Safety Tips: How to Treat Burns

Burns are widespread. Some are less serious, some are very severe but regardless of the type, you should know how to deal with it. While waiting for help, it is a must that you “self medicate”; this could be the difference of scarring or not scarring. If you are medically trained, it is better but if you are not, it would be beneficial if you consider the following things:


Identify the degree

Be reminded that there are different types of burns. You should learn how to identify each type  or degree of burn. The first degree of burn is less serious and it does not necessarily need medical attention. It is generally characterized by light scalding, reddish and somewhat swollen. The second degree burn is often misinterpreted as a first degree so you should be cautious about it. When you see redness, swelling and you feel pain plus the skin looks blotchy, you have a second degree burn. The third degree burn is more serious and painful. If you were exposed to a hot object for a very long time, most likely you have third degree burns; this burn will cause bone, muscle and fat damage.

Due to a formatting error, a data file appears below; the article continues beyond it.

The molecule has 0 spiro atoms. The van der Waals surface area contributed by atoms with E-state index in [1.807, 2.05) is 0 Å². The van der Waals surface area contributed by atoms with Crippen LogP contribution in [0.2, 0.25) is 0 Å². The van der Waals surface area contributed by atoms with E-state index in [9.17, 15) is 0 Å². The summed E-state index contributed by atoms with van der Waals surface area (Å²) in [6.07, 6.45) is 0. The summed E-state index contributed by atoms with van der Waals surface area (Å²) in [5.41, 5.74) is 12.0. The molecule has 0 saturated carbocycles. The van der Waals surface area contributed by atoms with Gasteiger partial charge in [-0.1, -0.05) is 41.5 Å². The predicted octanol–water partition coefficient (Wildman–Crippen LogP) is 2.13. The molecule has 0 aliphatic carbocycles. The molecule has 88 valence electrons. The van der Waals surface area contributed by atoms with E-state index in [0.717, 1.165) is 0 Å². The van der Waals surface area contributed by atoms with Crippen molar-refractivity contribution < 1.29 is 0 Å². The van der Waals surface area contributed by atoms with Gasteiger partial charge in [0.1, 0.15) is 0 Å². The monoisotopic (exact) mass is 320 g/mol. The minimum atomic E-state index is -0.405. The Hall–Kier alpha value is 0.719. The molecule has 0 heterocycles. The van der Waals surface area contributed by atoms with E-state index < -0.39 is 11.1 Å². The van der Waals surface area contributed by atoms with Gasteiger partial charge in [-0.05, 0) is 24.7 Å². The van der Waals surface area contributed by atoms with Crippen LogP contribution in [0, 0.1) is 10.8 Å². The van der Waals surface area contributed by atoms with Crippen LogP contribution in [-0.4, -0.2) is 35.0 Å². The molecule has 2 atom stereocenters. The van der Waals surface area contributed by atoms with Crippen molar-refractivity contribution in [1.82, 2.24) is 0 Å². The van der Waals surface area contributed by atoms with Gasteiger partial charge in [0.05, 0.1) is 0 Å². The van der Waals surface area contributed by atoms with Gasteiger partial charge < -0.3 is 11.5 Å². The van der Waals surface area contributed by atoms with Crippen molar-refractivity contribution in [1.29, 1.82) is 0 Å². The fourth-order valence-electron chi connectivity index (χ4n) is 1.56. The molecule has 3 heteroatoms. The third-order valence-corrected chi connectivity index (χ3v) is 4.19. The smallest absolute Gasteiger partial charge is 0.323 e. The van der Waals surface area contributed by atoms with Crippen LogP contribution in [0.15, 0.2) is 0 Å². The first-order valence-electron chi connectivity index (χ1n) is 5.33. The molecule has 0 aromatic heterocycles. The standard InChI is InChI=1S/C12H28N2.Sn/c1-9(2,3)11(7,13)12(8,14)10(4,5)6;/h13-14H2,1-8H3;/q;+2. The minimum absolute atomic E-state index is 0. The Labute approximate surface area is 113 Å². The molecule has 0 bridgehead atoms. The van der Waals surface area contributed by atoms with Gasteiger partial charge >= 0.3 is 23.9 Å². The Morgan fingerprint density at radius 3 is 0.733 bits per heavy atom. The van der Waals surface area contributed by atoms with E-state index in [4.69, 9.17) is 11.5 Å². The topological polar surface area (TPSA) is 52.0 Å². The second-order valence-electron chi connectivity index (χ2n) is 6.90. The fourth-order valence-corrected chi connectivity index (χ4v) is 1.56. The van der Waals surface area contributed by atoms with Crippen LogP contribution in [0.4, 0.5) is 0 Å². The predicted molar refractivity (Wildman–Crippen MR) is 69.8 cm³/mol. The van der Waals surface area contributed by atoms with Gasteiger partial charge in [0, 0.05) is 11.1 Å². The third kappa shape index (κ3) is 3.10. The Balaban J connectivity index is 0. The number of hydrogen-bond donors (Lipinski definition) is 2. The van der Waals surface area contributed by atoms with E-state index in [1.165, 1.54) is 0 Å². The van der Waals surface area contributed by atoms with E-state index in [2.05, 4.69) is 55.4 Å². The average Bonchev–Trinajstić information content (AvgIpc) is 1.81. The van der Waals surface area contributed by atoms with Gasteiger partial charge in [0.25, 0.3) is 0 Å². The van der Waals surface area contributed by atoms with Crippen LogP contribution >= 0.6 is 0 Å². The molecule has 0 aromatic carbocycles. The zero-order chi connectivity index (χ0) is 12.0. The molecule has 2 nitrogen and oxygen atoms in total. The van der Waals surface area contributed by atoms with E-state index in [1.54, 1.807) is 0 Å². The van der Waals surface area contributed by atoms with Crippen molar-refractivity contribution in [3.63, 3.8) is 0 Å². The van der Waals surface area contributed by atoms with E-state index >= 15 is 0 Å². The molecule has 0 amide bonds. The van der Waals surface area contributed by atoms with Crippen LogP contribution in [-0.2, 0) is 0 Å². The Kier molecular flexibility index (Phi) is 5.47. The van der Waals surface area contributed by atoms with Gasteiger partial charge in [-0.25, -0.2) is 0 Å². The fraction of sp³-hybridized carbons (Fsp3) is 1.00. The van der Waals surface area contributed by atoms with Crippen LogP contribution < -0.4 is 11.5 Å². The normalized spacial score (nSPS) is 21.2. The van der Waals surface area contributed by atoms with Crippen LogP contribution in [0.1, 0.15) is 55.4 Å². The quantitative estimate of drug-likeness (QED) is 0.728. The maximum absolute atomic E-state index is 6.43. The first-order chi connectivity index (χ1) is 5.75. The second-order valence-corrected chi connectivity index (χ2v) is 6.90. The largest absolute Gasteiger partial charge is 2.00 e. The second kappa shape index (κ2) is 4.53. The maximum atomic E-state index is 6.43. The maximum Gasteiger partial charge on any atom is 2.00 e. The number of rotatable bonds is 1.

If you have a minor burn, the first thing that you should do is put the affected area under running water for about 15 to 20 minutes. If you feel any burning sensation, you should continue the process. If running water is not available, you have to apply a cold compress. If there are no cold compress, you can use an ice pack. Remember not to apply the ice directly unto the burns because it can damage the skin. If the pain is still there, you should look for pain reliever. Ibuprofen or Naproxen will do. Treat the burn every hour by rinsing it with saline solution. However if it is serious, you should go to the emergency room right away.